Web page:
Journal cover Journal topic
The Cryosphere An interactive open-access journal of the European Geosciences Union
Journal topic

Journal metrics

IF value: 4.713
IF4.713
IF 5-year value: 4.927
IF 5-year
4.927
CiteScore value: 8.0
CiteScore
8.0
SNIP value: 1.425
SNIP1.425
IPP value: 4.65
IPP4.65
SJR value: 2.353
SJR2.353
Scimago H <br class='widget-line-break'>index value: 71
Scimago H
index
71
h5-index value: 53
h5-index53
Preprints
https://doi.org/10.5194/tc-2020-141
© Author(s) 2020. This work is distributed under
the Creative Commons Attribution 4.0 License.
https://doi.org/10.5194/tc-2020-141
© Author(s) 2020. This work is distributed under
the Creative Commons Attribution 4.0 License.

  25 Jun 2020

25 Jun 2020

Review status
A revised version of this preprint is currently under review for the journal TC.

Passive seismic recording of cryoseisms in Adventdalen, Svalbard

Rowan Romeyn1,2, Alfred Hanssen1,2, Bent Ole Ruud2,3, Helene Meling Stemland2,3, and Tor Arne Johansen2,3,4 Rowan Romeyn et al.
  • 1Department of Geosciences, University of Tromsø – The Arctic University of Norway, 9037 Tromsø, Norway
  • 2Research Centre for Arctic Petroleum Exploration (ARCEx)
  • 3Department of Earth Science, University of Bergen, 5007 Bergen, Norway
  • 4The University Centre in Svalbard (UNIS), 9171 Longyearbyen, Norway

Abstract. A series of transient seismic events were discovered in passive seismic recordings from 2D geophone arrays deployed at a frost polygon site in Adventdalen, Svalbard. These events contain a high proportion of surface wave energy and produce high-quality dispersion images through an innovative source localisation approach, based on apparent offset resorting and inter-trace delay minimisation, followed by cross-correlation beamforming dispersion imaging. The dispersion images are highly analogous to surface wave studies of pavements and display a complex multimodal dispersion pattern. Supported by theoretical modelling based on a highly simplified arrangement of horizontal layers, we infer that a ~ 3.5–4.5 m thick, stiff, high-velocity layer overlies a ~ 30 m thick layer that is significantly softer and slower at our study site. Based on previous studies we link the upper layer with syngenetic ground-ice formed in aeolian sediments, while the underlying layer is linked to epigenetic permafrost in marine-deltaic sediments containing unfrozen saline pore water. Comparing events from spring and autumn shows that temporal variation can be resolved via passive seismic monitoring. The transient seismic events that we record occur during periods of rapidly changing air temperature. This correlation along with the spatial clustering along the elevated river terrace in a known frost polygon, ice-wedge area and the high proportion of surface wave energy constitutes the primary evidence for us to interpret these events as frost quakes, a class of cryoseism. In this study we have proved the concept of passive seismic monitoring of permafrost in Adventdalen, Svalbard.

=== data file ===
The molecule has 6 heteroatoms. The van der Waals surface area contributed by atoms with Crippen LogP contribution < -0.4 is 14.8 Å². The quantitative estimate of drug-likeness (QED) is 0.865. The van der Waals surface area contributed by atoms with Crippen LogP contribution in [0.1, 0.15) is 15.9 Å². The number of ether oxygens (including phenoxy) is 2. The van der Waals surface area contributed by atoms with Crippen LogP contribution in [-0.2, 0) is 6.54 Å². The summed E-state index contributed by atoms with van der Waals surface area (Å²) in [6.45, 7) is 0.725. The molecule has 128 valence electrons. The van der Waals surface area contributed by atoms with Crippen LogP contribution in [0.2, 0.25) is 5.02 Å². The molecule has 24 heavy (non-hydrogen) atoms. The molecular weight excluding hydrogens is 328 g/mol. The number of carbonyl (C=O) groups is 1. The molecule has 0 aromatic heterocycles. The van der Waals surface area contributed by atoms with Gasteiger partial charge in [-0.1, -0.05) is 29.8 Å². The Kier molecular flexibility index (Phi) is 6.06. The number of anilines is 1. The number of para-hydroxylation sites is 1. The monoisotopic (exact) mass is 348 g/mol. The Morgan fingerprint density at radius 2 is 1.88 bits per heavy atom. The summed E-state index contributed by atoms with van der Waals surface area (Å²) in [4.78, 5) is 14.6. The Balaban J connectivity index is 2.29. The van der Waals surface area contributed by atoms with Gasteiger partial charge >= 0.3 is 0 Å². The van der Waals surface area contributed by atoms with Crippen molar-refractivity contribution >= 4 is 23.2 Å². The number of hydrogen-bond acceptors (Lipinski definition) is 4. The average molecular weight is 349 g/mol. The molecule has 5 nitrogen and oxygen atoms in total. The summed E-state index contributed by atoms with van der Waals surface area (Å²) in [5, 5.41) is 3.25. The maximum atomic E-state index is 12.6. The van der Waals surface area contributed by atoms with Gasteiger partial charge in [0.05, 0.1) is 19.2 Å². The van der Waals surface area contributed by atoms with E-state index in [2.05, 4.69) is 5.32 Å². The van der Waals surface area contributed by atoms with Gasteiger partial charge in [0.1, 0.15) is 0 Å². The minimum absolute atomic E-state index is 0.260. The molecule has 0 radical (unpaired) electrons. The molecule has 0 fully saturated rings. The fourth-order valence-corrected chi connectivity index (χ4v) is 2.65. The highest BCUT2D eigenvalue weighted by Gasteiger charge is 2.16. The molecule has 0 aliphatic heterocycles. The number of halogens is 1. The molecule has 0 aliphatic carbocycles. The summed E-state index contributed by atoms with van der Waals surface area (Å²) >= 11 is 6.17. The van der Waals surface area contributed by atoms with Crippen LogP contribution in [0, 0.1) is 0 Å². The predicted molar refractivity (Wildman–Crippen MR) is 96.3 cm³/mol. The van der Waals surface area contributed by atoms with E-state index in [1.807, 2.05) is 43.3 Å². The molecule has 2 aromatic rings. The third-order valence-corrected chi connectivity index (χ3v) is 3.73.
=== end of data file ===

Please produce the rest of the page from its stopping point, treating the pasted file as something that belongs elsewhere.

Rowan Romeyn et al.

Interactive discussion

Status: final response (author comments only)
Status: final response (author comments only)
AC: Author comment | RC: Referee comment | SC: Short comment | EC: Editor comment
[Login for Authors/Editors] [Subscribe to comment alert] Printer-friendly Version - Printer-friendly version Supplement - Supplement

Rowan Romeyn et al.

Rowan Romeyn et al.

Viewed

Total article views: 253 (including HTML, PDF, and XML)
HTML PDF XML Total BibTeX EndNote
146 72 35 253 32 31
  • HTML: 146
  • PDF: 72
  • XML: 35
  • Total: 253
  • BibTeX: 32
  • EndNote: 31
Views and downloads (calculated since 25 Jun 2020)
Cumulative views and downloads (calculated since 25 Jun 2020)

Viewed (geographical distribution)

Total article views: 226 (including HTML, PDF, and XML) Thereof 225 with geography defined and 1 with unknown origin.
Country # Views %
  • 1
1
 
 
 
 

Cited

Saved

No saved metrics found.

Discussed

No discussed metrics found.
Latest update: 17 Sep 2020
Publications Copernicus
Download
Short summary
A series of unusual ground motion signatures were identified in geophone recordings at a frost polygon site in Adventdalen on Svalbard. By analysing where the ground motion originated in time and space we are able to classify them as cryoseisms, also known as frost quakes, a ground cracking phenomenon that occurs as a result of freezing processes. The waves travelling through the ground produced by these frost quakes also allow us to measure the structure of the permafrost in the near surface.
A series of unusual ground motion signatures were identified in geophone recordings at a frost...
Citation